by John West, Asian Century Institute
China’s youth is experiencing growing frustrations. The government will have to do more to maintain social peace.
China’s youth population has lived through the comprehensive economic and social transformation of their country – having been born after the launching of China’s reform process. These youth – many of whom are well-educated, tech-savvy and hooked into global culture – are now in turn changing China’s society.
Growing numbers of Chinese youth now study overseas, especially in the US. Indeed, since 1978, some 1.5 million Chinese students and scholars have travelled overseas for studies. Interestingly, US youth generally have a more positive attitude towards the rise of China than older generations of Americans – perhaps in part due to their exposure to Chinese youth.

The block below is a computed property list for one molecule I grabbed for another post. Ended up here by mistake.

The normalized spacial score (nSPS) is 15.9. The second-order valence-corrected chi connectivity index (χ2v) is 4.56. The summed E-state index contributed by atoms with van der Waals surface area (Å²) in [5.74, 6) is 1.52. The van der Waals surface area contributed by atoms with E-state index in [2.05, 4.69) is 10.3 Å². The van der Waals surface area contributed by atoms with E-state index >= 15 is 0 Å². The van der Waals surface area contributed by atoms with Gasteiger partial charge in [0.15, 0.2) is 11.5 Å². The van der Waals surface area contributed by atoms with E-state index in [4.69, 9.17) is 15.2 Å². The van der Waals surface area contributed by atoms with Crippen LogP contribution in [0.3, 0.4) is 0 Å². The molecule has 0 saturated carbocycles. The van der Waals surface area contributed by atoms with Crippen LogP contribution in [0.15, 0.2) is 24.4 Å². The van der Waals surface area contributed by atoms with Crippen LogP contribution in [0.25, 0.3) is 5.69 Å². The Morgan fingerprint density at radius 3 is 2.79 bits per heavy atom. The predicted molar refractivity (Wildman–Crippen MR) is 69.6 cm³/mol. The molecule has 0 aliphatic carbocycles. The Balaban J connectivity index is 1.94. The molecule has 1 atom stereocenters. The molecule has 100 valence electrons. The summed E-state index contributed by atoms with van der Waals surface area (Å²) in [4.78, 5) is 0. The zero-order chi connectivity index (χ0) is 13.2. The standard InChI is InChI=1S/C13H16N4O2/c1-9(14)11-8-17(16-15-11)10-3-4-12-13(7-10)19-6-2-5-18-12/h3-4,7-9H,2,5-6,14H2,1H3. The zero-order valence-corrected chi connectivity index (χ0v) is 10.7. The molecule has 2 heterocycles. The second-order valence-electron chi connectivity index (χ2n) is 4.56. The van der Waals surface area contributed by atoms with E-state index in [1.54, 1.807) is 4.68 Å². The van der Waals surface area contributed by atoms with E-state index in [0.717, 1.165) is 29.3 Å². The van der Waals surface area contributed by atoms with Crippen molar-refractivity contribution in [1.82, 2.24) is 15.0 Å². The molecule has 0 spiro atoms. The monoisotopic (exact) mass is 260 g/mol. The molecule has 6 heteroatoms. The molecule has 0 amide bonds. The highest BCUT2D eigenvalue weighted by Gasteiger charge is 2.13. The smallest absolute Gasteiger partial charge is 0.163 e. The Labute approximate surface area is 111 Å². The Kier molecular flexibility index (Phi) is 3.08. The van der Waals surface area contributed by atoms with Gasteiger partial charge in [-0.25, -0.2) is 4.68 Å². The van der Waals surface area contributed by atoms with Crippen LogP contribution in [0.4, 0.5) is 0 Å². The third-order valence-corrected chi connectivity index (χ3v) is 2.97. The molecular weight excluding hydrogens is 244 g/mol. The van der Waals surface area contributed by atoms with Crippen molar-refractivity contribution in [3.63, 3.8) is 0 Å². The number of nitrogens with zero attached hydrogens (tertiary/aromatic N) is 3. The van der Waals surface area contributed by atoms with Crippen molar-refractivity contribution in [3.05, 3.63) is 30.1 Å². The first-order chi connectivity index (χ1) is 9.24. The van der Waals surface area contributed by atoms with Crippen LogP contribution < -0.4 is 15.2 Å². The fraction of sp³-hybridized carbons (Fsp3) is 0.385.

Only one-third of China’s youth population of 400 million (under the age of 30) are official urban dwellers — even though more than half of Chinese citizens (perhaps 55%) now live in cities. This is because China’s one-child policy has not been strictly enforced in the countryside with the result that many rural families have two children – pushing up the share of rural youth to two-thirds of total.
China’s rural youth are at a distinct disadvantage relative to city youth. The quality of schools and access to computers are inferior to the cities. There is a real digital divide between China’s urban and rural areas. And while there has been a massive expansion in higher education in China, that has been mainly in the city.